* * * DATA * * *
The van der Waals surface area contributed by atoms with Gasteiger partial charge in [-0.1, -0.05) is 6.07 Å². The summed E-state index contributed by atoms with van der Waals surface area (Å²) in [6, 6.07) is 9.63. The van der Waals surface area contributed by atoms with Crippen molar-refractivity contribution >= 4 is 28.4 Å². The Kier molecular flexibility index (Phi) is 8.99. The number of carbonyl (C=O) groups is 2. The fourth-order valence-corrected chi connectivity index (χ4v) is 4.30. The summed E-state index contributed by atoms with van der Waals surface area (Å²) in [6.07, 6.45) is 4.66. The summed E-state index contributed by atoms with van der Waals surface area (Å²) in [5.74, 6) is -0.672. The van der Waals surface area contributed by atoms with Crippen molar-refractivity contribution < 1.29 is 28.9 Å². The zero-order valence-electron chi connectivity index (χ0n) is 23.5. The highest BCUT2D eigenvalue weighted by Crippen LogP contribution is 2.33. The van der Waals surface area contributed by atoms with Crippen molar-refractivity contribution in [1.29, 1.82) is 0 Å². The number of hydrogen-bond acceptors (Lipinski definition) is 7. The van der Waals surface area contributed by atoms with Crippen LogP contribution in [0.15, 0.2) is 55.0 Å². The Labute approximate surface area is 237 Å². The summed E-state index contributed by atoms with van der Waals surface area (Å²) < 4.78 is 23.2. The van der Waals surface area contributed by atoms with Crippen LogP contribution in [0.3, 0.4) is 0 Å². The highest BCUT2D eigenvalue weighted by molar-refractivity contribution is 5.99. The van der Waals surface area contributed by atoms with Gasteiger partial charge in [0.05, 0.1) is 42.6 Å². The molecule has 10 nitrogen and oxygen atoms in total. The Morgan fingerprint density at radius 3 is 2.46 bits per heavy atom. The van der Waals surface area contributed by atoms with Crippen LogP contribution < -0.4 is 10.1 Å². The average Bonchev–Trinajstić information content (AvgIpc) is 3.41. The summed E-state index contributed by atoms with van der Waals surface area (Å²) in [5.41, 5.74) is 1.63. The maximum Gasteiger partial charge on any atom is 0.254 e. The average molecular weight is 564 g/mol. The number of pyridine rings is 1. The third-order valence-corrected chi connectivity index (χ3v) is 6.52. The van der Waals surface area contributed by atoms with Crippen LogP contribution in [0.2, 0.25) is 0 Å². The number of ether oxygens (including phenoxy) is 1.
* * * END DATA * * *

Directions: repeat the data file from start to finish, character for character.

The van der Waals surface area contributed by atoms with Gasteiger partial charge in [-0.1, -0.05) is 6.07 Å². The summed E-state index contributed by atoms with van der Waals surface area (Å²) in [6, 6.07) is 9.63. The van der Waals surface area contributed by atoms with Crippen molar-refractivity contribution >= 4 is 28.4 Å². The Kier molecular flexibility index (Phi) is 8.99. The number of carbonyl (C=O) groups is 2. The fourth-order valence-corrected chi connectivity index (χ4v) is 4.30. The summed E-state index contributed by atoms with van der Waals surface area (Å²) in [6.07, 6.45) is 4.66. The summed E-state index contributed by atoms with van der Waals surface area (Å²) in [5.74, 6) is -0.672. The van der Waals surface area contributed by atoms with Crippen molar-refractivity contribution < 1.29 is 28.9 Å². The zero-order valence-electron chi connectivity index (χ0n) is 23.5. The highest BCUT2D eigenvalue weighted by Crippen LogP contribution is 2.33. The van der Waals surface area contributed by atoms with Crippen molar-refractivity contribution in [1.29, 1.82) is 0 Å². The number of hydrogen-bond acceptors (Lipinski definition) is 7. The van der Waals surface area contributed by atoms with Crippen LogP contribution in [0.15, 0.2) is 55.0 Å². The Labute approximate surface area is 237 Å². The summed E-state index contributed by atoms with van der Waals surface area (Å²) < 4.78 is 23.2. The van der Waals surface area contributed by atoms with Crippen LogP contribution in [0.3, 0.4) is 0 Å². The highest BCUT2D eigenvalue weighted by molar-refractivity contribution is 5.99. The van der Waals surface area contributed by atoms with Gasteiger partial charge in [0.05, 0.1) is 42.6 Å². The molecule has 10 nitrogen and oxygen atoms in total. The Morgan fingerprint density at radius 3 is 2.46 bits per heavy atom. The van der Waals surface area contributed by atoms with Crippen LogP contribution < -0.4 is 10.1 Å². The average Bonchev–Trinajstić information content (AvgIpc) is 3.41. The summed E-state index contributed by atoms with van der Waals surface area (Å²) in [5.41, 5.74) is 1.63. The maximum Gasteiger partial charge on any atom is 0.254 e. The average molecular weight is 564 g/mol. The number of pyridine rings is 1. The third-order valence-corrected chi connectivity index (χ3v) is 6.52. The van der Waals surface area contributed by atoms with Crippen LogP contribution in [0.2, 0.25) is 0 Å². The number of ether oxygens (including phenoxy) is 1.